Thursday, January 3, 2008

U.N.’s Law of the Sea Treaty

U.N.'s Law of the Sea Treaty, International Criminal Court
The Secret of Ron Paul’s Success
By Cliff Kincaid Thursday, January 3, 2008


While the ICC looms as a major issue, conservative activists have been currently trying to defeat the U.N.’s Law of the Sea Treaty, which is now pending in the U.S. Senate. They found that Ron Paul had come out against it many years ago. He was way ahead of his time in confronting the dangers posed by international arrangements, treaties and institutions that sap U.S. sovereignty.

He introduced a bill to get us out of the U.N., which not only would have saved some of our sovereignty but billions of American tax dollars that ended up in the coffers of corrupt bureaucrats.


Paul also denounces the U.N. for promoting a global tax on America, saying, “…if we are going to stop ongoing attempts of this world government body to tax us, we will need leadership from the White House.” Such a tax was proposed at the recent U.N. climate change conference, where the Bush Administration promised to help draft a new global warming treaty tougher and potentially more damaging to our economy than the first one that it rejected.

A fascinating article has just appeared in the San Francisco Chronicle on where the candidates stand on the U.N.’s International Criminal Court. In looking at Democrats and Republicans, it notes, “At one end of the spectrum is Mike Gravel, a former senator from Alaska and one of the Democrats who backs U.S. membership in the court. In a recent San Francisco appearance, he said he considers himself a ‘globalist’ and ‘a citizen of the human race, first and foremost. Only secondly do I consider myself an American.’ At the other end is Ron Paul, a Republican congressman from Texas, who said in 2002 that both the court and the United Nations ‘are inherently incompatible with national sovereignty. America must either remain a constitutional republic or submit to international law because it cannot do both.’”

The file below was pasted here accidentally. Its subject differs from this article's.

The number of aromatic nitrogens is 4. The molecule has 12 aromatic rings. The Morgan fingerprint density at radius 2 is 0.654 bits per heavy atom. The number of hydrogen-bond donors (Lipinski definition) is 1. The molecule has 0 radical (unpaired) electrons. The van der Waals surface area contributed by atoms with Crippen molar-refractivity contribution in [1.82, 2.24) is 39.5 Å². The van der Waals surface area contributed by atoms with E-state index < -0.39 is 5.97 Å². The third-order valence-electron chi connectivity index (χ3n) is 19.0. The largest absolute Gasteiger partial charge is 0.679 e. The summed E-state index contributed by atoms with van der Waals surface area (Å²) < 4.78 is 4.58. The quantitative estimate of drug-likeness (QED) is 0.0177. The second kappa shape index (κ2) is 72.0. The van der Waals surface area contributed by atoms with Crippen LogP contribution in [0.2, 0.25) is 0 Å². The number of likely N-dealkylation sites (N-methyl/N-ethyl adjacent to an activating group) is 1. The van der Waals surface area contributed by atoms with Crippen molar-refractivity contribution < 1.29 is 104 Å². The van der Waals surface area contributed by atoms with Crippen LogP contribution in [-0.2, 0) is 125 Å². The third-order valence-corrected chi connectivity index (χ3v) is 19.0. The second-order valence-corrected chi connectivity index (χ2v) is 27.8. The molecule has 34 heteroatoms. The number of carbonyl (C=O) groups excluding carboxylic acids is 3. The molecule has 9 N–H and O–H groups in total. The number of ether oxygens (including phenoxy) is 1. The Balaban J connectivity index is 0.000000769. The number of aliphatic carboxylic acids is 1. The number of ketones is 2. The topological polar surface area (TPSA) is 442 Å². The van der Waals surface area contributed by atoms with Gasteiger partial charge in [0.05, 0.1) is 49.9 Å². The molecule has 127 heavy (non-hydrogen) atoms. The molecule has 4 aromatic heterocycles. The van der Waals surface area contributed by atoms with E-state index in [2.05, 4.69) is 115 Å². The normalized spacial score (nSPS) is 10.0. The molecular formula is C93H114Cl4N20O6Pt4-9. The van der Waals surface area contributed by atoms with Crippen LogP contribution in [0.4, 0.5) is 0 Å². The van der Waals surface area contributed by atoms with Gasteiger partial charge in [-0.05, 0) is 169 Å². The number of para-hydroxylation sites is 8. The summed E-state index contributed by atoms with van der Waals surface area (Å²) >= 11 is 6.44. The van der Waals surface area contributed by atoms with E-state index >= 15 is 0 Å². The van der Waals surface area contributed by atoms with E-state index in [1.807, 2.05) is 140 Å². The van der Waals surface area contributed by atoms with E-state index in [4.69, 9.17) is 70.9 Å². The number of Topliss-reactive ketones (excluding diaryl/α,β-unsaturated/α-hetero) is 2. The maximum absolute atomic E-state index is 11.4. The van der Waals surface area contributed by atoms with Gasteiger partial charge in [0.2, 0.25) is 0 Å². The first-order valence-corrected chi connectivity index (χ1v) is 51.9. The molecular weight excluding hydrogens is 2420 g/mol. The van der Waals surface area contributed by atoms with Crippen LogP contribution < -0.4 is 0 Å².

“Unlike the rest of the Republican field,” reporter Bob Egelko said, “Sen. John McCain has said he would like to see the United States join the international court, although he would first require more protections for U.S. personnel.” The ICC would strip Americans of Bill of Rights protections if they were apprehended and put on trial for alleged international crimes. The article did not explain how McCain would change the institution, which is now in existence, in order to require those protections. Most of the rest of the world, led by the European Union, rejected any safeguards for U.S. citizens.

One of the most critical constitutional protections rejected by the ICC is trial by jury. Foreign judges preside over ICC cases. So it really cannot be “fixed” to accommodate American concerns.

The fact of McCain’s support for the anti-American ICC could prove fatal to his campaign, if it is widely publicized. It has gotten very little attention until now. However, I discovered a press release from the Citizens for Global Solutions (CGS) back in January of 2005 hailing McCain for his support of the ICC. While McCain was quoted as saying about the ICC, “I’m not satisfied that there are enough safeguards” for U.S. citizens, the CGS said that “his declaration at the World Economic Forum was the strongest indication to date that he would be in favor of the United States joining the ICC in the near future.”

One can understand why McCain wouldn’t want these comments publicized, as he seems to be gathering momentum in the presidential race, and why he wouldn’t want the CGS “endorsement” of his views given any publicity. The CGS is the new name of the World Federalist Association, a group that openly favors world government financed by global taxes. Democratic Party presidential candidate Hillary Clinton endorsed the group’s activities when she was First Lady.